Reach out to strangers for unexpected joy


“There are no strangers here, only friends you haven’t met.”

— William Butler Yeats


Lillian Lorraine Yonally put her best face forward. Her smile lit up the Home Front Café when we met this month in Altamont. She turned 92 on May 5 but spoke with a youthful vigor.

Later, we looked up pictures of her piloting a plane during World War II — the same smile radiated from the cockpit.

She was one of 1,074 women who made it through rigorous Air Force training to be a pilot so that male pilots could serve combat duty; 38 of the women died in service. At age 21, Yonally did not hesitate. She left behind everything she knew and answered the call.

We met in a third place, the way Ray Oldenburg describes it in his book The Great Good Place: not a home, which is the first place; not the second place, where many of us spend most of our waking hours, at work; but a third place, so important for a civil society.

Cindy Pollard’s café — inspired by her mother’s 1940s kitchen — accommodates the regulars and the newcomers; it becomes a home away from home where people can talk across tables and generations. Over the years, we’ve listened to conversations there where old soldiers have told children stories of war — of hardship and horror but also of survival and camaraderie.

Pollard greeted Yonally warmly as she is wont to do, treating her diners like guests in her home. She is someone who warmly hugs a stranger and whispers softly in her ear.

We are becoming a society where human interaction — especially among strangers — is becoming more rare. As we interviewed candidates for library trustee last week, we heard, again and again, that the library is important in the age of the Internet because it is a meeting place for the community, a place where people can come together. A third place. While we expected to hear about the need for more computers or electronic books, we, instead, heard about the need for person-to-person connection in our hurry-up, insular modern world.

Just how essential is human interaction to our well-being?

The question led us to do some research. We began with studies cited by Elizabeth W. Dunn and Michael Norton in a recent New York Times opinion piece.  “Rather than fall back on our erroneous belief in the pleasures of solitude, we could reach out to other people,” they wrote. “At least, when we walk down the street, we can refuse to accept a world where people look at one another as though through air. When we talk to strangers, we stand to gain much more than the ‘me time’ we might lose.”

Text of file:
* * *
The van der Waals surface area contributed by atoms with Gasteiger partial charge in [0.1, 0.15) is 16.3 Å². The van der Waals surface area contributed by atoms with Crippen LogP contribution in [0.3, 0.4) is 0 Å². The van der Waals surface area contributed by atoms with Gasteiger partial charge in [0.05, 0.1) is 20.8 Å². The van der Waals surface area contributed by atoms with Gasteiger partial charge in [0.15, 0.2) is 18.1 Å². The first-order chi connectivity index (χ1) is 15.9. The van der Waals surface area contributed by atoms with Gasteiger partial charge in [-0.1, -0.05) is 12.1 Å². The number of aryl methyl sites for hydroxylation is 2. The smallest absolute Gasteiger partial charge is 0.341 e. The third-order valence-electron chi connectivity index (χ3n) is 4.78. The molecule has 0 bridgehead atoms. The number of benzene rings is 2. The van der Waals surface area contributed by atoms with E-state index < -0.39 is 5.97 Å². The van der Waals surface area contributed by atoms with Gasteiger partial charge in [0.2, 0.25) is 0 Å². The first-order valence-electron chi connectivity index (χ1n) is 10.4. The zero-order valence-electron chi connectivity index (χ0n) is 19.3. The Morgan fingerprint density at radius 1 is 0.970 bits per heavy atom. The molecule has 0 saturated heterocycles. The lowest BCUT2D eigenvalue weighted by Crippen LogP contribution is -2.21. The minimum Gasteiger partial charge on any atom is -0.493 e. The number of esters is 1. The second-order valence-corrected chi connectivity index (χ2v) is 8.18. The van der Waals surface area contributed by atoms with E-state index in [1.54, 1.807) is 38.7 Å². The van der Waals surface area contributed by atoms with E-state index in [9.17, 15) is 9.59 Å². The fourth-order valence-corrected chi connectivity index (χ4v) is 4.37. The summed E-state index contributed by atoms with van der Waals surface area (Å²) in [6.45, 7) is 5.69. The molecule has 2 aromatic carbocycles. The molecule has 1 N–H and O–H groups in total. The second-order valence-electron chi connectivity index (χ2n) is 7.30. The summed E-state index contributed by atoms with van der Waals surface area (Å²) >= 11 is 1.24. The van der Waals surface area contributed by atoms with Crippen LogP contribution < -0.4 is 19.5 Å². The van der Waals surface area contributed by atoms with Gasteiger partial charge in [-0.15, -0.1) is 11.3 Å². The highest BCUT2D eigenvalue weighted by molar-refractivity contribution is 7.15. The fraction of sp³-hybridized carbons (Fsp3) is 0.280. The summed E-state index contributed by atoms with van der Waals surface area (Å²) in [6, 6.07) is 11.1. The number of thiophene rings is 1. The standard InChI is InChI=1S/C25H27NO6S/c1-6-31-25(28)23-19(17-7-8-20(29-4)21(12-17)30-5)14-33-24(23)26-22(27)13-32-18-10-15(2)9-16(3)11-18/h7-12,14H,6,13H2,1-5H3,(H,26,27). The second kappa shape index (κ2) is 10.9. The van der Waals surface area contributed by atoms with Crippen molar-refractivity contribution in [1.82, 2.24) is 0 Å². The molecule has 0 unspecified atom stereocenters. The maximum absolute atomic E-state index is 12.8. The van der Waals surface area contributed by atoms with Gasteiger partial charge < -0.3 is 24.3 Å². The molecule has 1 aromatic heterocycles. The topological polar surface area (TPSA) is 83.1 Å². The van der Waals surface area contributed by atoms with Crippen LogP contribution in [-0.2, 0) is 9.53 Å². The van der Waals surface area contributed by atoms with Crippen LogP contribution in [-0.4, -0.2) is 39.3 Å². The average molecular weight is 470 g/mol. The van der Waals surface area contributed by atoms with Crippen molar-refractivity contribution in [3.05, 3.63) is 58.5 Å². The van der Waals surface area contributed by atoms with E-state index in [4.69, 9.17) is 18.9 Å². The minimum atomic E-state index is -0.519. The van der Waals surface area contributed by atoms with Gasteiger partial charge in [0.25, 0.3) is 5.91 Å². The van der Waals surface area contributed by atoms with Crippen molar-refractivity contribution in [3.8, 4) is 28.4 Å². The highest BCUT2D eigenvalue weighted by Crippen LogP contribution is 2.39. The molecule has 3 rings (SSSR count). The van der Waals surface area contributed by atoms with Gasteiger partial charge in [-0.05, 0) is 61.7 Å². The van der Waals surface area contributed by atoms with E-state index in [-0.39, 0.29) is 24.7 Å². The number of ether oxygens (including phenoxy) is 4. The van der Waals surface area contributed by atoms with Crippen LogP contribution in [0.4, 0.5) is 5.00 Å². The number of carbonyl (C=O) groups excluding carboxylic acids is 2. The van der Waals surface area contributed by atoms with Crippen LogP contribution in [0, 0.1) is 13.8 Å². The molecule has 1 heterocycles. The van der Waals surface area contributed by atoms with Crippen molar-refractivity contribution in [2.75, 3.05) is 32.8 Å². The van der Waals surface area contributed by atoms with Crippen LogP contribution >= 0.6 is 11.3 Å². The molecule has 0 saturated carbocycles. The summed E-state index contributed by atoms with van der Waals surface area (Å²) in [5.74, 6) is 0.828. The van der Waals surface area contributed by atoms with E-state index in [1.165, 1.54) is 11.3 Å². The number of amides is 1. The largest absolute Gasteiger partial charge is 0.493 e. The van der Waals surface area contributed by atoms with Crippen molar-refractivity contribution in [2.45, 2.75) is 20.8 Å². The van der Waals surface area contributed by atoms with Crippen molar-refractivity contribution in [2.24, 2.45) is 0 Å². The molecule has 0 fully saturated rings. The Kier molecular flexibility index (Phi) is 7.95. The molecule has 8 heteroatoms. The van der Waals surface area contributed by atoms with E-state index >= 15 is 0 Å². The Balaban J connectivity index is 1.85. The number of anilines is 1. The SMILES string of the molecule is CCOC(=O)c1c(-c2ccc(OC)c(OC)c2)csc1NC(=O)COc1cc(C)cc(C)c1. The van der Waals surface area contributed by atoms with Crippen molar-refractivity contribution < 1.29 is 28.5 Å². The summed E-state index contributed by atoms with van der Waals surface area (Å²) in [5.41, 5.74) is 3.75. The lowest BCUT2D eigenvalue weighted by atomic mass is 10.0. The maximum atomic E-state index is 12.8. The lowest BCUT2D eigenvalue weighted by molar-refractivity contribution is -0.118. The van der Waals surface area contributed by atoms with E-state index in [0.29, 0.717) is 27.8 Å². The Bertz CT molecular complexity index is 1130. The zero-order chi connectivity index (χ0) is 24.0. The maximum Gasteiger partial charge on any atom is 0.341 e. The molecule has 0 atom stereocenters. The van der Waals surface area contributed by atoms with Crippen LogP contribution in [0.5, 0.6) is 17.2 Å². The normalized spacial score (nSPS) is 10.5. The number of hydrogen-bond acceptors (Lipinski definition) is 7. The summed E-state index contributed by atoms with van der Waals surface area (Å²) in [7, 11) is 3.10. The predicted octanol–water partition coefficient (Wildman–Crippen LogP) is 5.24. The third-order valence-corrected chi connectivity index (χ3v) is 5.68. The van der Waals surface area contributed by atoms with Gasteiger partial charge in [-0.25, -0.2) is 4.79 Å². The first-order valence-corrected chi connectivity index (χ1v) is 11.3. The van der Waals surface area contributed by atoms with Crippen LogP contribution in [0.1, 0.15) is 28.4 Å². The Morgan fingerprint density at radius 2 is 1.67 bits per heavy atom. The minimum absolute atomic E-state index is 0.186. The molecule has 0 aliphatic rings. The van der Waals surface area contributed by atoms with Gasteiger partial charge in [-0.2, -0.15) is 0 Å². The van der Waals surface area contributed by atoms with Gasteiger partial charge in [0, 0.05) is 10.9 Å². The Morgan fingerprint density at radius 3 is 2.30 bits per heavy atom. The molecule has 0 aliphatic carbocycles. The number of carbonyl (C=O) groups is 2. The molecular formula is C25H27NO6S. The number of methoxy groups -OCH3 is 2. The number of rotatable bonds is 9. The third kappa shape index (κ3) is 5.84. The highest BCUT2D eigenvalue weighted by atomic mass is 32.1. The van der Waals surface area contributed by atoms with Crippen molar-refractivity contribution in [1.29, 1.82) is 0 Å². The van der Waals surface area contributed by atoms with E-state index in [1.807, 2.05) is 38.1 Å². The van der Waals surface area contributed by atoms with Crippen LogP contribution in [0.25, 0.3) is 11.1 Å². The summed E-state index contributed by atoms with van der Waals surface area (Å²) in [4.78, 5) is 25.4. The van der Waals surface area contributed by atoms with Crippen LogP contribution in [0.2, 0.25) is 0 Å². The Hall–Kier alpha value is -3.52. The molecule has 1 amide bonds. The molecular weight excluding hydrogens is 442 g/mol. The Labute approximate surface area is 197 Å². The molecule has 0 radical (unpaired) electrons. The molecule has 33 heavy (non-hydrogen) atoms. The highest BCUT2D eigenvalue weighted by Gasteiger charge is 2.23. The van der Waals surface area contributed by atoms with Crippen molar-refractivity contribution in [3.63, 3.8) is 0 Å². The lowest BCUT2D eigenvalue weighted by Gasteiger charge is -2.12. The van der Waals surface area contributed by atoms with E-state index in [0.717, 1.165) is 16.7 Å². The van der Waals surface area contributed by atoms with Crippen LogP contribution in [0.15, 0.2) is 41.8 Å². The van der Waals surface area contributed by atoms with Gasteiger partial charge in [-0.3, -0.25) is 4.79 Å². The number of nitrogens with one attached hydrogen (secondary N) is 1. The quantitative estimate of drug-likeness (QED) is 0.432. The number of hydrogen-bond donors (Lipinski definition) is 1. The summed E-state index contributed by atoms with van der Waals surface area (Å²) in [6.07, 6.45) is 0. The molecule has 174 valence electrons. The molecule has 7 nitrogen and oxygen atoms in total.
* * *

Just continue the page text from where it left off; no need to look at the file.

“Psychologists have found consistently that connecting with others is the most important determinant of happiness,” states Nicholas Epley, a professor of behavioral science at the University of Chicago. He wrote for the Chicago Tribune about studies he had done in light of surveys that found commuters wanted “quiet cars” on trains.

Epley did experiments where Chicagoans were asked to predict how much they would enjoy different kinds of commutes. They predicted they would find a commute where they sat alone more pleasant than one where they were asked to strike up a conversation with another passenger.

In his experiment, Epley asked one group to refrain from speaking to other commuters and enjoy their solitude. Those in a second group were asked to talk to another passenger. And those in a third group got no instructions.

The results were the same among introverts and extroverts alike: The commuters who conversed with other passengers reported having the most pleasant commute. They weren’t snubbed, and those they talked to seemed to enjoy it, too. The commuters who had been asked to enjoy their solitude reported the least pleasant commute.

Most social psychology studies have centered on interactions with close friends and family. But studies by Dunn and Gillian M. Sandstrom, at the University of British Columbia, show that interactions with weak social ties — that is, acquaintances — contribute to well-being.